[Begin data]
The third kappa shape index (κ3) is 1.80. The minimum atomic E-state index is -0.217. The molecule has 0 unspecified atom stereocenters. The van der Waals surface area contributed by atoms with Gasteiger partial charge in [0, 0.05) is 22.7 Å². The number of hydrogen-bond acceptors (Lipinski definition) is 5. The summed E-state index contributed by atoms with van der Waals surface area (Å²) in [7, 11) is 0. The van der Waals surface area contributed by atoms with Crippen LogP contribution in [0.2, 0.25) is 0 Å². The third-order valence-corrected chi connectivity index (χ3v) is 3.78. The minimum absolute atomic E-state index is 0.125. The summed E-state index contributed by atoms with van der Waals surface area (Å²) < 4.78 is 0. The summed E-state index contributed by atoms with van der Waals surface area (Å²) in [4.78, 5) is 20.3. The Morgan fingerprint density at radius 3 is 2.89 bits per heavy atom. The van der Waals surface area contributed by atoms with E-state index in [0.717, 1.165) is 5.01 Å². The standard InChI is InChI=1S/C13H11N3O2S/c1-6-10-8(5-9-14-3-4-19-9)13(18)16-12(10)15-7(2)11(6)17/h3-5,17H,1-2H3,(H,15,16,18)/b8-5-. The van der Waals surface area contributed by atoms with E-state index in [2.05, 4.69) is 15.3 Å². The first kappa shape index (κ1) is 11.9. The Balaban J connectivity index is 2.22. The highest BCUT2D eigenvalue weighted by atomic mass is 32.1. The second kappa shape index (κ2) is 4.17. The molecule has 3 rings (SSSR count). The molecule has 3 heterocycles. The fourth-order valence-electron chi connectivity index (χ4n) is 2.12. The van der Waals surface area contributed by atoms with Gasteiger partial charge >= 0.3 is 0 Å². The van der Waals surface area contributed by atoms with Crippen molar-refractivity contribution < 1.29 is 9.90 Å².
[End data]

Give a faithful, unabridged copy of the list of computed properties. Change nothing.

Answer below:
The third kappa shape index (κ3) is 1.80. The minimum atomic E-state index is -0.217. The molecule has 0 unspecified atom stereocenters. The van der Waals surface area contributed by atoms with Gasteiger partial charge in [0, 0.05) is 22.7 Å². The number of hydrogen-bond acceptors (Lipinski definition) is 5. The summed E-state index contributed by atoms with van der Waals surface area (Å²) in [7, 11) is 0. The van der Waals surface area contributed by atoms with Crippen LogP contribution in [0.2, 0.25) is 0 Å². The third-order valence-corrected chi connectivity index (χ3v) is 3.78. The minimum absolute atomic E-state index is 0.125. The summed E-state index contributed by atoms with van der Waals surface area (Å²) < 4.78 is 0. The summed E-state index contributed by atoms with van der Waals surface area (Å²) in [4.78, 5) is 20.3. The Morgan fingerprint density at radius 3 is 2.89 bits per heavy atom. The van der Waals surface area contributed by atoms with E-state index in [0.717, 1.165) is 5.01 Å². The standard InChI is InChI=1S/C13H11N3O2S/c1-6-10-8(5-9-14-3-4-19-9)13(18)16-12(10)15-7(2)11(6)17/h3-5,17H,1-2H3,(H,15,16,18)/b8-5-. The van der Waals surface area contributed by atoms with E-state index in [2.05, 4.69) is 15.3 Å². The first kappa shape index (κ1) is 11.9. The Balaban J connectivity index is 2.22. The highest BCUT2D eigenvalue weighted by atomic mass is 32.1. The second kappa shape index (κ2) is 4.17. The molecule has 3 rings (SSSR count). The molecule has 3 heterocycles. The fourth-order valence-electron chi connectivity index (χ4n) is 2.12. The van der Waals surface area contributed by atoms with Gasteiger partial charge >= 0.3 is 0 Å². The van der Waals surface area contributed by atoms with Crippen molar-refractivity contribution < 1.29 is 9.90 Å².